The species Acetabularia acetabulum was especially admired due to its fragile beauty. It was called by the fishermen "mermaid's wineglass". Species were collected and described by scientific globetrotters in the 16th, 17th, 18th and 19th century. However, their taxonomic classification and body plan were recognized only at the end of the 19th and in the first half of the 20th century.

The unique characteristics of the body plan and the reproductive methods of the Dasycladalean cells make them favourable subjects for biological research:

They

Contribution of Dasycladales to knowledge of cell biology

It is to the credit of Joachim Hämmerling that Acetabularia flourished as a model subject for cell biological research. He succeeded in growing Acetabularia in laboratory cultures and discovered that through the entire vegetative phase of its life cycle this large unicell has only one nucleus and that this primary nucleus is always located in the rhizoid. Hämmerling made use of these features, as well as of the well-defined morphogenesis and of the high tolerance to surgery. By carrying out very clever and well-designed experiments he pioneered the knowledge in cell biology:

Long before the basis of the expression of genetic information was understood Hämmerling demonstrated that the nucleus is responsible for species-specific morphogenetic patterns. Based on the results which he obtained from growing cell fragments and anucleate cells, and by transplanting cell parts and implanting nuclei he postulated the existence of "morphogenetic substances". He showed that these substances are distributed with strict polarity.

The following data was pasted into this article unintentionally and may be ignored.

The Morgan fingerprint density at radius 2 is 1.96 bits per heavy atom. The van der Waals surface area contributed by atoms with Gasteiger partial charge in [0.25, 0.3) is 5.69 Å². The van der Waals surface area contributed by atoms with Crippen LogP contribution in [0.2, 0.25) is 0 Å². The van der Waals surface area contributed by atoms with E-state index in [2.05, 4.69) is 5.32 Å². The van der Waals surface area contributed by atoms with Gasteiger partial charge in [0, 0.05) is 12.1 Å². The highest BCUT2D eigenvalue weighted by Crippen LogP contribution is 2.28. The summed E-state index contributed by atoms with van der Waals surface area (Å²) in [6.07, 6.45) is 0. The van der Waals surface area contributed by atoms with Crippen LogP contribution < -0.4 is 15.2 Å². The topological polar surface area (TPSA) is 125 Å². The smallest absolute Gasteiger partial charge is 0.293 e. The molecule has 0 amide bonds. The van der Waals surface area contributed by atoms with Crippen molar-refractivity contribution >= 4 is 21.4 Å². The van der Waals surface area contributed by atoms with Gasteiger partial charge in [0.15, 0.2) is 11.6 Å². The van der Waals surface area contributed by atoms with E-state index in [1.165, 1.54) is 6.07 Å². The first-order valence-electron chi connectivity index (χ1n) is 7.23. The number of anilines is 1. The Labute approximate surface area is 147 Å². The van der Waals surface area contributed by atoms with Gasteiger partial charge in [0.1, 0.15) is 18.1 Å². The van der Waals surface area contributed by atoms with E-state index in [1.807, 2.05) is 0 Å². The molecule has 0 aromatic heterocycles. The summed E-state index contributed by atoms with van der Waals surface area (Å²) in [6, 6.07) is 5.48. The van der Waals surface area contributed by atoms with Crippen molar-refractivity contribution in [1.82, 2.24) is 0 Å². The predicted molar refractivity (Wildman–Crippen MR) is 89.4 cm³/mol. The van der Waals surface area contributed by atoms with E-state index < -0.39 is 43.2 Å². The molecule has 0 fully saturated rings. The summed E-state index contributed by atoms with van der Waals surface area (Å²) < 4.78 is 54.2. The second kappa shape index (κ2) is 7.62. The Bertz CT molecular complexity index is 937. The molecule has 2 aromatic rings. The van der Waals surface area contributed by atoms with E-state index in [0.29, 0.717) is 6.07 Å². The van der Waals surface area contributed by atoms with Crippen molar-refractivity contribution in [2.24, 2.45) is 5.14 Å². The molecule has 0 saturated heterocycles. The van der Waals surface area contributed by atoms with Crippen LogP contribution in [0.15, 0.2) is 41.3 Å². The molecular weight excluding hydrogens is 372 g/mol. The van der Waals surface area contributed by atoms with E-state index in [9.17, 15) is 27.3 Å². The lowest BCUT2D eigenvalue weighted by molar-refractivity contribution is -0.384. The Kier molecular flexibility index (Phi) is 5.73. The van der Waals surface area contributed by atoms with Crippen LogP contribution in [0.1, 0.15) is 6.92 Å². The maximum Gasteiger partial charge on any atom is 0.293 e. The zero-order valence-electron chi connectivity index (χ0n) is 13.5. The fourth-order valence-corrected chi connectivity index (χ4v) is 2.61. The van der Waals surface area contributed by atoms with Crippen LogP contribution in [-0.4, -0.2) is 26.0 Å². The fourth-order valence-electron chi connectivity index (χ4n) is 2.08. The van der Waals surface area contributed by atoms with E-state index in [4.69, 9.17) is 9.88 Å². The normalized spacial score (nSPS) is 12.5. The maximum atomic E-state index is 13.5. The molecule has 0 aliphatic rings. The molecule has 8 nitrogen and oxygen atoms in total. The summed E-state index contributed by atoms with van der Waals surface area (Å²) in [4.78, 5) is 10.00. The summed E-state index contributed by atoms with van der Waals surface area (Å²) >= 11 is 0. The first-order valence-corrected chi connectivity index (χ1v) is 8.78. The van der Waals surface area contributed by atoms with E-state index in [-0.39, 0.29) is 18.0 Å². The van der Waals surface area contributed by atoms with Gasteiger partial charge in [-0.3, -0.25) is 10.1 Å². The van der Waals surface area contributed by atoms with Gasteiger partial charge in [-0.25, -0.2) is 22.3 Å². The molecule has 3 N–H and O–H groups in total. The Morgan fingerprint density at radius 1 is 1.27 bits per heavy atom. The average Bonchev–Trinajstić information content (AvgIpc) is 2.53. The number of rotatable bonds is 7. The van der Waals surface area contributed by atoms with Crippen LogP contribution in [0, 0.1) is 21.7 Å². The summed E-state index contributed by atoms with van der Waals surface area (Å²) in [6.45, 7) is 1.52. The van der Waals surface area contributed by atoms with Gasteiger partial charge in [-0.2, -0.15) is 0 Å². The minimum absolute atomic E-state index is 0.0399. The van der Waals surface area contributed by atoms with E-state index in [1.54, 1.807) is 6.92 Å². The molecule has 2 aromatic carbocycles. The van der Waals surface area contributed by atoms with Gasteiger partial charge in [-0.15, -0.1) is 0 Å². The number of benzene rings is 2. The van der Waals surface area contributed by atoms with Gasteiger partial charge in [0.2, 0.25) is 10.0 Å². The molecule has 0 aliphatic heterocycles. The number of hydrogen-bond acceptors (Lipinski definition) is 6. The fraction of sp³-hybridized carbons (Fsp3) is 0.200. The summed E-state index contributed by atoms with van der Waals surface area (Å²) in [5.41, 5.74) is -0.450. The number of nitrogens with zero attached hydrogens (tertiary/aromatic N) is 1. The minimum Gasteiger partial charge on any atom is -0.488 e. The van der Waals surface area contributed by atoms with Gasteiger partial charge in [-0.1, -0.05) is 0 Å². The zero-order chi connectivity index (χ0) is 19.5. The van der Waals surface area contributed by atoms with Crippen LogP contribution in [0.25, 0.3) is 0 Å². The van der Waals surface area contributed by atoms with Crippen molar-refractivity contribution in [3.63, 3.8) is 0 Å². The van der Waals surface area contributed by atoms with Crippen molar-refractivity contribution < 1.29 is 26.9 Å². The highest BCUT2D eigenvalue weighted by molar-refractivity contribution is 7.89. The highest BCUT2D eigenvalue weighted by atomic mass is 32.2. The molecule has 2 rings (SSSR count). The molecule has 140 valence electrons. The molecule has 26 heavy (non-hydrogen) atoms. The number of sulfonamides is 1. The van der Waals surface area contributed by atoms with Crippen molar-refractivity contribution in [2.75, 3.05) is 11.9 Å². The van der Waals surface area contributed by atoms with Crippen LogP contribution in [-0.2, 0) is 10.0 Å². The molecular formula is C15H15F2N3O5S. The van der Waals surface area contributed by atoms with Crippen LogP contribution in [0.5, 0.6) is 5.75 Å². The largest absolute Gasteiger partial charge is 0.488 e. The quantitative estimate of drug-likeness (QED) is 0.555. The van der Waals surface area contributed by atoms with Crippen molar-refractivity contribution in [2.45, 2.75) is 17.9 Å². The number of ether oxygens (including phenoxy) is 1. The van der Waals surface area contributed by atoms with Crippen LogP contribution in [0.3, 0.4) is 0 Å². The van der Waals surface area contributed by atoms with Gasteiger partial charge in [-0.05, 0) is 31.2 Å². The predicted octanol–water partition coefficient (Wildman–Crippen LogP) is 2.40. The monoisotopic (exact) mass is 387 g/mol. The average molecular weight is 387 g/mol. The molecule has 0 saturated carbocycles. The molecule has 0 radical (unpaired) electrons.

Today we know that the morphogenetic substances are mRNPs (messenger RNA bound to proteins) and that their life-time is extended by protein binding. The polarity of Hämmerling's morphogenetic substances was eventually confirmed by the demonstration of a gradient of rRNA, mRNA and protein synthesis from the base to the apex of the cell. Morphogenetic substances have also been proven by the existence of a cap-specific mRNA. This RNA is produced early during growth of the cell but its translation is regulated by the cell nucleus which produces an inhibitor of cap formation for a certain time.

On the other hand, the cytoplasm too regulates activities of the nucleus. For example, only after the cap is mature will the nucleus undergo meiosis, but removal of the cap will inhibit nuclear division. A combination of an "old" nucleus close to meiosis with young cytoplasm returns the nucleus to its early state so meiosis is deffered until the cell is mature. Vice versa a combination of a young nucleus with cytoplasm of a fully grown cell results in rapid meiosis.

Due to the open morphology of the Dasycladales it is easy to isolate chloroplasts devoid of any nuclear debris to study their autonomy. For example, it was shown for the first time in Acetabularia that while chloroplasts synthesize their own rRNA it is the nuclear genome that codes for their ribosomal proteins. This fact demonstrates an evolutionary loss of autonomy of these organelles. Another loss of chloroplast autonomy was demonstrated by considering Dasycladales as cell biological systems: the gene coding for dTMPkinase is located in the nucleus in Acetabularia while in Batophora it is located in the chloroplasts. In their evolutionary development the two genera separated 300 million years ago. An additional example of loss of organellar autonomy was given by a gene's involvement in the expression of circadian rhythmicity. Although this gene is located in the nucleus of higher plants, it is part of the chloroplast genome in the evolutionarily ancient Acetabularia.